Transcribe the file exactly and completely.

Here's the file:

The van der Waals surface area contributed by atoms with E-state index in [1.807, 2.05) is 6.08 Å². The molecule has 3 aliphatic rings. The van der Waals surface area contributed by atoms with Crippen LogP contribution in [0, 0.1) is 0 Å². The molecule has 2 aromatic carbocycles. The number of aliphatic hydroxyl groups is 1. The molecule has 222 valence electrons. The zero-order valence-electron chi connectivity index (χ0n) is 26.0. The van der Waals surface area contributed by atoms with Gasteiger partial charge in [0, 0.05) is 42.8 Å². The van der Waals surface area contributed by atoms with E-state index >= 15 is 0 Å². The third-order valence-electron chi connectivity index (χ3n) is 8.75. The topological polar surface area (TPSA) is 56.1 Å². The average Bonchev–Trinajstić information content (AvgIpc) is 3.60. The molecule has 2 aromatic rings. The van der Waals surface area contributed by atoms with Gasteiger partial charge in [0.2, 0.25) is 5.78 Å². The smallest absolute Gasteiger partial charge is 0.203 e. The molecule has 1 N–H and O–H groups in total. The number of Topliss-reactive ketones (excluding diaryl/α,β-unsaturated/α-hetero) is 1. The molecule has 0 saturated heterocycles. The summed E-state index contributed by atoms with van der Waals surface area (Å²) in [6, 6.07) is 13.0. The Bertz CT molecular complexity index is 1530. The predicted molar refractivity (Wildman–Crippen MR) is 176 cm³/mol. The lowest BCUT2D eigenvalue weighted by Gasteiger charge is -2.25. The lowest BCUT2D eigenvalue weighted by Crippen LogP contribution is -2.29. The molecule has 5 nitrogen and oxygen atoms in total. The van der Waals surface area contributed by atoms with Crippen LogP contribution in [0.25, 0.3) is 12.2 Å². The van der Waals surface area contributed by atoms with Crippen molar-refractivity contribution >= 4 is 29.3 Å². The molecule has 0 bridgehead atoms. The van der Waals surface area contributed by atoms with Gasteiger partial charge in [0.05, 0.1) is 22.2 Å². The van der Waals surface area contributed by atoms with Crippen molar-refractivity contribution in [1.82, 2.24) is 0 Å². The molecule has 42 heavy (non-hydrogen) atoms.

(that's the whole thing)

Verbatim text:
The van der Waals surface area contributed by atoms with E-state index in [1.807, 2.05) is 6.08 Å². The molecule has 3 aliphatic rings. The van der Waals surface area contributed by atoms with Crippen LogP contribution in [0, 0.1) is 0 Å². The molecule has 2 aromatic carbocycles. The number of aliphatic hydroxyl groups is 1. The molecule has 222 valence electrons. The zero-order valence-electron chi connectivity index (χ0n) is 26.0. The van der Waals surface area contributed by atoms with Gasteiger partial charge in [0, 0.05) is 42.8 Å². The van der Waals surface area contributed by atoms with E-state index >= 15 is 0 Å². The third-order valence-electron chi connectivity index (χ3n) is 8.75. The topological polar surface area (TPSA) is 56.1 Å². The average Bonchev–Trinajstić information content (AvgIpc) is 3.60. The molecule has 2 aromatic rings. The van der Waals surface area contributed by atoms with Gasteiger partial charge in [0.2, 0.25) is 5.78 Å². The smallest absolute Gasteiger partial charge is 0.203 e. The molecule has 1 N–H and O–H groups in total. The number of Topliss-reactive ketones (excluding diaryl/α,β-unsaturated/α-hetero) is 1. The molecule has 0 saturated heterocycles. The summed E-state index contributed by atoms with van der Waals surface area (Å²) in [6, 6.07) is 13.0. The Bertz CT molecular complexity index is 1530. The predicted molar refractivity (Wildman–Crippen MR) is 176 cm³/mol. The lowest BCUT2D eigenvalue weighted by Gasteiger charge is -2.25. The lowest BCUT2D eigenvalue weighted by Crippen LogP contribution is -2.29. The molecule has 5 nitrogen and oxygen atoms in total. The van der Waals surface area contributed by atoms with Crippen LogP contribution in [0.25, 0.3) is 12.2 Å². The van der Waals surface area contributed by atoms with Crippen molar-refractivity contribution >= 4 is 29.3 Å². The molecule has 0 bridgehead atoms. The van der Waals surface area contributed by atoms with Gasteiger partial charge in [0.05, 0.1) is 22.2 Å². The van der Waals surface area contributed by atoms with Crippen molar-refractivity contribution in [1.82, 2.24) is 0 Å². The molecule has 42 heavy (non-hydrogen) atoms.